Even though this album is not for purists, Joseph Moog's Scarlatti Illuminated is a curious investigation into transcriptions that seldom see the light of day, and the insightful program shows how Scarlatti's music was treated in the late 19th and early 20th centuries. Alongside several of Scarlatti's original keyboard sonatas, which Moog plays with clarity and restraint, are elaborated versions for piano, arranged by Carl Tausig and Ignaz Friedman, as well as Walter Gieseking's Chaconne on a Theme by Scarlatti, a freely composed post-Romantic work replete with all the flashy techniques available to a virtuoso. Scarlatti's originals have become familiar to modern listeners, whether in performances and recordings on harpsichord or piano, but they were once fairly obscure pieces that were explored only by students and Baroque specialists. The "dressing up" of the sonatas for the modern grand piano is similar to the more familiar transcriptions of J.S. Bach's music by Franz Liszt, Ferruccio Busoni, Alfred Cortot, Alexander Siloti, and others who popularized Baroque keyboard music and felt it sounded to best advantage with modern pianistic touches. It's not obvious from the performances how Moog feels about these practices and arrangements, or how he intends his audience to react, though it is certain that he gives these transcriptions a fair hearing and demonstrates his skill in both Baroque and Romantic styles. Onyx provides clean reproduction, so most details of the music are audible, though the Scarlatti originals have the brightest sound.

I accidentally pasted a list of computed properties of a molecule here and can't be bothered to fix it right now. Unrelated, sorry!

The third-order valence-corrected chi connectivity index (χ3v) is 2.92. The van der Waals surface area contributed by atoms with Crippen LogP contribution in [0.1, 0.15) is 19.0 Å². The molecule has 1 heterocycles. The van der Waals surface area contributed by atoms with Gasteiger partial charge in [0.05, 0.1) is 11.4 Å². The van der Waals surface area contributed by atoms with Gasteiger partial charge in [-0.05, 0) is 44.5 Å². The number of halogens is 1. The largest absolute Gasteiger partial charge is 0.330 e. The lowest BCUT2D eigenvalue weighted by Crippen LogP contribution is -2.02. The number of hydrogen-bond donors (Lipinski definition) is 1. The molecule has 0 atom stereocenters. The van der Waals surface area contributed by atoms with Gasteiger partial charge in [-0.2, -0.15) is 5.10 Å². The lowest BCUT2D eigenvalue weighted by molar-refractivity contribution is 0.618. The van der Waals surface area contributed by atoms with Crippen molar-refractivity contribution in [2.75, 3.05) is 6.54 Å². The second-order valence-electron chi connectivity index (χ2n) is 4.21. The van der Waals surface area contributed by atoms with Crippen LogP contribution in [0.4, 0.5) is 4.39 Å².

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AllMusic Review by Blair Sanderson